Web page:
Craig S. Mullins

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March 2006

 

 

 

                                           



The DBA Corner
by Craig S. Mullins

 

On Data And Database Administration

 

It seems to me that there is a pendulum swinging back and forth over data administration and database administration. At times, the two roles seem to be gradually getting closer together. Then the pendulum swings the other way and the two roles become more distinct again.

I think that this phenomenon is a trend that may be coming to an end, but let’s not get too far ahead of ourselves. First, let’s examine the roles.

There are similarities between the DA (data administrator or data architect) and DBA (database administrator) functions: they both tend to data and share some similar skills. For example, both should be able to create data models though the DA will be more adept at it. So, DBAs and DAs need to cross-train. The DBA should understand more about the business in order to more effectively administer the databases under his control. And the DA should understand more about the technology. Cross-training enables both to do a better job because the DBA will know why he is creating and maintaining the database – and the DA will know what is possible given current technology and why some things may need to change in order to be physically implemented.

Yet, when the DA and DBA roles converge it is an unfortunate trend because it is usually happens for all the wrong reasons. Convergence typically occurs when companies are looking to cut back on expenses: one place that seems to get cut more often than not is the DA. Therefore, the DBA is tasked with picking up the DA’s role now that the DA has been let go. So the DBA does the bare minimum. Heck, he already has a more than full-time job and can’t possibly pick up another full-time job. So the DBA models as best he can, but other more important DA functions drop by the wayside - repository maintenance, proper data usage, metadata definition, stewardship programs, etc. all just kind of grind to a halt – and over time, the practices die. Sure, the CEO or CIO still says “We treat data as a corporate asset” but they don’t really.

In a large IT shop, where data is truly treated as a corporate asset, both DA and DBA roles are vital. And there needs to be a demarcation between the roles of the DBA, DA and other data-related job functions.

Data administration separates the business aspects of data resource management from the technology used to manage data. When the DA function exists in an organization it is more closely aligned with the actual business users of data. The DA group is responsible for understanding the business lexicon and translating it into a logical data model. The DA is involved more in the requirements gathering, analysis, and design phases; DBA in the design, development, testing, and operational phases.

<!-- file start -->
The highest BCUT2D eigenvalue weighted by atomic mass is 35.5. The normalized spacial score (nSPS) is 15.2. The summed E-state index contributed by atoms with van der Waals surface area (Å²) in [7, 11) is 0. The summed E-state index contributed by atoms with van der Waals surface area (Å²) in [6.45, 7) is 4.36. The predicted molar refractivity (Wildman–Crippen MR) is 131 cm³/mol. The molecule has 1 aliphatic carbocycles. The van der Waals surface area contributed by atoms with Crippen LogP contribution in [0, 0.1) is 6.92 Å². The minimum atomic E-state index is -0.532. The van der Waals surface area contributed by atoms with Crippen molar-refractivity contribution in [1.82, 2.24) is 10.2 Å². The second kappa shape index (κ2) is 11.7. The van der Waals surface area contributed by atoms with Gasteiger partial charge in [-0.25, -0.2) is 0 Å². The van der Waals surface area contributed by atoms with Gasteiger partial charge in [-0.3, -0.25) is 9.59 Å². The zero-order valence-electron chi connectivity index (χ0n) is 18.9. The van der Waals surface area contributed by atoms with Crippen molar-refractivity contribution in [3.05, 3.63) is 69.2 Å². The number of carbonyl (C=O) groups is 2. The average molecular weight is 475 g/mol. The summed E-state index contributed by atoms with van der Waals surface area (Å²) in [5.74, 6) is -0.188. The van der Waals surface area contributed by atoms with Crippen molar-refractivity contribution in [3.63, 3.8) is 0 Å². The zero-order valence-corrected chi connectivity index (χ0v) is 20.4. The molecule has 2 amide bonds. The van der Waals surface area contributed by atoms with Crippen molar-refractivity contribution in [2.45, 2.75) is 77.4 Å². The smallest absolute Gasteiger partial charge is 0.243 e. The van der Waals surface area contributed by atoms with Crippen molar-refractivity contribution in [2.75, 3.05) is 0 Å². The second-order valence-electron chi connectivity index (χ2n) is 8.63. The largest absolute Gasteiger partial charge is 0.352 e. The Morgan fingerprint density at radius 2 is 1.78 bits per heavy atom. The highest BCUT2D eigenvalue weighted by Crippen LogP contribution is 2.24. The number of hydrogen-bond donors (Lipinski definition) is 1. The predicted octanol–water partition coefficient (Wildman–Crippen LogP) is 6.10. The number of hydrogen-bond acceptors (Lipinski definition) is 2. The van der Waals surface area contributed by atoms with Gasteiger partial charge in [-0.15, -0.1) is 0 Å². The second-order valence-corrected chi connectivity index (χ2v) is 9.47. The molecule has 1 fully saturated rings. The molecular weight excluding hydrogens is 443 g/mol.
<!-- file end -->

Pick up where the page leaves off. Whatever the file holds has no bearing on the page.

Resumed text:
Another differentiating factor between DA and DBA is the focus of their effort. The DA is responsible for issues such as identifying and cataloging the data required by business users, production of conceptual and logical data models to accurately depict the relationship among data elements for business processes, production of an enterprise data model that incorporates all of the data used by all of the organization’s business processes, setting data policies for the organization, identifying data owners and stewards, and setting standards for control and usage of data.  In short, the DA can be thought of as the Chief Data Officer of the corporation. The DA position has nothing specifically to do with technology, though.

The larger the organization, the more likely that a DA function exists. However, when the DA role is undefined in the organization, the DBA often assumes the mantle of data planner and modeler for the organization. The DBA usually will not be able to assume all of the functions and responsibility of DA because the DBA has many other technical duties to perform that will consume most of his time, the manager of the DBA group typically does not have an executive position enabling him to dictate policy, the DBA generally does not have the skills to communicate effectively with business users and build consensus, and frankly, most DBAs are happier dealing with technical issues and technicians, than with business issues and non-technicians

When DA and DBA functions exist within the organization, the two groups must work very closely with one another. It is not necessary that both have the same manager, though it could make it easier to facilitate cooperation between DA and DBA. At any rate, it is imperative that there be some degree of cross-pollination of skills between the two groups. The DA will never understand the physical database like a DBA, and the DBA will never understand the business issues of data like a DA, but each job function would be more effective with some knowledge about the other.

The general point of this piece is that DA is required and must not be treated as an after thought: the DBA is more technically focused, the DA more business focused. Both roles are required in order to effectively manage business data.

 

 

 


 
 

 

 

 

From Database Trends and Applications, March 2006.

2006 Craig S. Mullins,  All rights reserved.

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